A citizen-accessible web application for sustainable soil assessment and management

Álava, Bizkaia, News

NEIKER has developed the LURZAIN solution to monitor soil health in a more systematised way.

The measurements taken through the platform will not only provide useful information, but will also contribute from participatory science to the continuous monitoring and detailed recording of soil health in the Basque Country.

The application is part of the URBANKLIMA 2050 programme, promoted by the European Union, which aims to promote projects that mitigate and/or adapt to the effects of climate change.

Among the many actions carried out, there is one aimed at promoting the commitment and empowerment of the population.

Soil is an essential resource for the balance of ecosystems. It acts as a support for vegetation, allowing plants and crops to grow, and also plays a crucial role in regulating the water cycle, facilitating infiltration and storage, helping to prevent floods and droughts. It is therefore essential to maintain soil health to promote environmental sustainability and agricultural productivity, as soil degradation could lead to loss of fertility, decrease in biodiversity and cause serious environmental problems.

In this context, the NEIKER technology centre, a member of the Basque Research and Technology Alliance (BRTA), has developed LURZAIN, a participatory science web application focused on soil health assessment. This project is part of the URBANKLIMA 2050 programme, promoted by the European Union, which seeks to promote projects that mitigate or adapt to the effects of climate change.

Specifically, the solution aims to provide anyone interested with a tool that allows them to easily assess the state of health of their soil, providing them with the necessary parameters for its sustainable management.

To do so, NEIKER has based itself on the experience acquired over more than a decade through the Soil Health Cards, a system focused on knowing the state of soil ecosystems. “We have adjusted and refined a proposal of 12 specific measurements that are applied in LURZAIN, such as the extraction of a block of soil to count the number of earthworms, organisms that perform crucial functions such as the decomposition of organic matter or the improvement of soil structure,” explains Lur Epelde, researcher at NEIKER’s Natural Resources Conservation Department.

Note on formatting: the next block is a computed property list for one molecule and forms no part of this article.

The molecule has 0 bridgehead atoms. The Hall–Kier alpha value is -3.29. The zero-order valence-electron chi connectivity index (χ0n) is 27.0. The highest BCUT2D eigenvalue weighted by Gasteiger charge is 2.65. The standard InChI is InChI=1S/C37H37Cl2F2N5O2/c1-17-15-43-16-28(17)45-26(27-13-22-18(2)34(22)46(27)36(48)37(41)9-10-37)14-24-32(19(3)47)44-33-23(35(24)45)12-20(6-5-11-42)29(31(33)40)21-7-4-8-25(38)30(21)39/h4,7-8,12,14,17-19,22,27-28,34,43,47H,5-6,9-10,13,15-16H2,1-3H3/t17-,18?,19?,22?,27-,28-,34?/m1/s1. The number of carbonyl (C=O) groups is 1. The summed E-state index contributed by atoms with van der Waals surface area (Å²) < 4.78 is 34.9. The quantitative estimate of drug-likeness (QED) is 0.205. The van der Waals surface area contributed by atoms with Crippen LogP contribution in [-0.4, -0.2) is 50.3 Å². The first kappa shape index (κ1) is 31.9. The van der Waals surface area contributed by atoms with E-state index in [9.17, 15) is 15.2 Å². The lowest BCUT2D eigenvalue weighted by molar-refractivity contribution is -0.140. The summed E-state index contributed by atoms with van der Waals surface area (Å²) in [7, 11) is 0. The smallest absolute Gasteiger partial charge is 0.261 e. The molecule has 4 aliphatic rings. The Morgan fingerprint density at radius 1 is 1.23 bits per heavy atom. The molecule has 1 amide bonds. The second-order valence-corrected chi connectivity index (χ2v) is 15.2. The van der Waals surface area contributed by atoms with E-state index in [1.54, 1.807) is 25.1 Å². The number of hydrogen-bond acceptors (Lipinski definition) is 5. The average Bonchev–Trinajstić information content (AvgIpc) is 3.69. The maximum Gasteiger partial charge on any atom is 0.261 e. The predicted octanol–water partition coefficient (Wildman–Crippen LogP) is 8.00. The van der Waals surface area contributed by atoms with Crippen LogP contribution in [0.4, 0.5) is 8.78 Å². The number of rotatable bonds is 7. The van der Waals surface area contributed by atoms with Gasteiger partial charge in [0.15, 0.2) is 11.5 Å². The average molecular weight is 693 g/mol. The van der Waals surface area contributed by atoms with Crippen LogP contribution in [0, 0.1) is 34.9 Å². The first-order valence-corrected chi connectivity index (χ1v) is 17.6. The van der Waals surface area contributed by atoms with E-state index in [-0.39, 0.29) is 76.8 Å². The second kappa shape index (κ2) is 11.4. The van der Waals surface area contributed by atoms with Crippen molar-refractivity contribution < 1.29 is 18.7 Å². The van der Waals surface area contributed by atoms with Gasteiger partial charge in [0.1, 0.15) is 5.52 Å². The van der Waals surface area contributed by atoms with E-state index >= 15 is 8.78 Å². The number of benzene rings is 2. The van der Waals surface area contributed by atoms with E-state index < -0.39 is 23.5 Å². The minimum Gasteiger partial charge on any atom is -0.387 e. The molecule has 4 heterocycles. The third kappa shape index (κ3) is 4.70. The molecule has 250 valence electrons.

To improve the accuracy and efficiency of the measurements, the centre, in collaboration with the James Hutton Institute in Scotland, has moved towards digitisation by incorporating an innovative measurement that uses a mobile phone to take images, together with neural network models that estimate key soil properties such as organic matter, texture and pH.

In this way, LURZAIN organises these 12 measurements into five fundamental soil functions for sustaining life on Earth: plant production, biodiversity promotion, water regulation, fertility maintenance and carbon sequestration.

Evaluation of practices

Through the data obtained, the solution generates a comparative diagnosis with a comprehensive database. This functionality not only provides an up-to-date view of the state of the soil, but also allows a historical record to be established by repeating the measurements year after year.

“This record makes it easy to observe how any changes in soil management, whether agricultural interventions, conservation practices or environmental variations, can influence soil health over time. This is crucial for assessing the effectiveness of sustainable management practices and for making informed decisions aimed at conserving and improving natural resources,” says the centre’s researcher.

Active participation of citizens

The solution is designed to be used without the need for specialised laboratories, following simple instructions. In order to promote its use, NEIKER plans to organise periodic courses and provide kits with the necessary materials to carry out the measurements with the aim of involving different audiences, from professionals in the agricultural field to students and citizens interested in the health of their environment.

The best example in this sense is the collaboration carried out with the Environmental Studies Centre of Vitoria-Gasteiz, which coordinates the “Citizen Science Participation Network” of its municipality, which includes the “Soil Conservation Programme” since 2018. During these years, in this programme, measurements have been carried out in more than 350 plots, which has provided the experience to be able to launch LURZAIN now. And they are being the first to test LURZAIN.

In addition to providing useful information to each user, it also encourages active participation in the monitoring of soil health in the Autonomous Community of the Basque Country (ACBC) through citizen science. In this respect, Epelde points out that “each measurement taken will be integrated into an interactive map available at www.lurzain.eus, contributing to the creation of a detailed and complete record of soil health in the region”.


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